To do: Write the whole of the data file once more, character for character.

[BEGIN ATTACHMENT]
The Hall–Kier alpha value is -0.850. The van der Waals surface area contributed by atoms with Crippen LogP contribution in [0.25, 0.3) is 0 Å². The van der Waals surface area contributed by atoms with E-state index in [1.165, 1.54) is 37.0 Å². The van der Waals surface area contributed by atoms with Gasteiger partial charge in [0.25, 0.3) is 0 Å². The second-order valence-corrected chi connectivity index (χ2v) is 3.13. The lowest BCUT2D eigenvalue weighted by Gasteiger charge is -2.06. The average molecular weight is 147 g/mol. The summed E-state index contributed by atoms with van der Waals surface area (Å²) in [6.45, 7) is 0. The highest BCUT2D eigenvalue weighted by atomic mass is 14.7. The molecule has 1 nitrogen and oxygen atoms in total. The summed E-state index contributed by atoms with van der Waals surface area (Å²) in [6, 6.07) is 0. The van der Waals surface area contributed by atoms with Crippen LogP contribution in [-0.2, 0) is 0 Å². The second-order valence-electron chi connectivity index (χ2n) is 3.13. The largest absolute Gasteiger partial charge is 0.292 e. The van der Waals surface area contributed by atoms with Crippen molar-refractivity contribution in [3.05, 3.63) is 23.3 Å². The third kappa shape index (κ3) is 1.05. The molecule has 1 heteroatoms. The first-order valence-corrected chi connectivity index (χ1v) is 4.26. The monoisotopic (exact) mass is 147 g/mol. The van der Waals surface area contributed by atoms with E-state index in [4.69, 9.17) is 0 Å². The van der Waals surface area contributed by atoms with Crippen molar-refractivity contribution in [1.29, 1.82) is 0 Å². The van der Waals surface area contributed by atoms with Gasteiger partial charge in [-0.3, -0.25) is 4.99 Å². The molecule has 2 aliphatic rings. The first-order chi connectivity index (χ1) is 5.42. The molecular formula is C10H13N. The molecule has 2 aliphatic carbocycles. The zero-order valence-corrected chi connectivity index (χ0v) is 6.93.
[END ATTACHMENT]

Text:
The Hall–Kier alpha value is -0.850. The van der Waals surface area contributed by atoms with Crippen LogP contribution in [0.25, 0.3) is 0 Å². The van der Waals surface area contributed by atoms with E-state index in [1.165, 1.54) is 37.0 Å². The van der Waals surface area contributed by atoms with Gasteiger partial charge in [0.25, 0.3) is 0 Å². The second-order valence-corrected chi connectivity index (χ2v) is 3.13. The lowest BCUT2D eigenvalue weighted by Gasteiger charge is -2.06. The average molecular weight is 147 g/mol. The summed E-state index contributed by atoms with van der Waals surface area (Å²) in [6.45, 7) is 0. The highest BCUT2D eigenvalue weighted by atomic mass is 14.7. The molecule has 1 nitrogen and oxygen atoms in total. The summed E-state index contributed by atoms with van der Waals surface area (Å²) in [6, 6.07) is 0. The van der Waals surface area contributed by atoms with Crippen LogP contribution in [-0.2, 0) is 0 Å². The second-order valence-electron chi connectivity index (χ2n) is 3.13. The largest absolute Gasteiger partial charge is 0.292 e. The van der Waals surface area contributed by atoms with Crippen molar-refractivity contribution in [3.05, 3.63) is 23.3 Å². The third kappa shape index (κ3) is 1.05. The molecule has 1 heteroatoms. The first-order valence-corrected chi connectivity index (χ1v) is 4.26. The monoisotopic (exact) mass is 147 g/mol. The van der Waals surface area contributed by atoms with E-state index in [4.69, 9.17) is 0 Å². The van der Waals surface area contributed by atoms with Crippen molar-refractivity contribution in [1.29, 1.82) is 0 Å². The van der Waals surface area contributed by atoms with Gasteiger partial charge in [-0.3, -0.25) is 4.99 Å². The molecule has 2 aliphatic rings. The first-order chi connectivity index (χ1) is 5.42. The molecular formula is C10H13N. The molecule has 2 aliphatic carbocycles. The zero-order valence-corrected chi connectivity index (χ0v) is 6.93.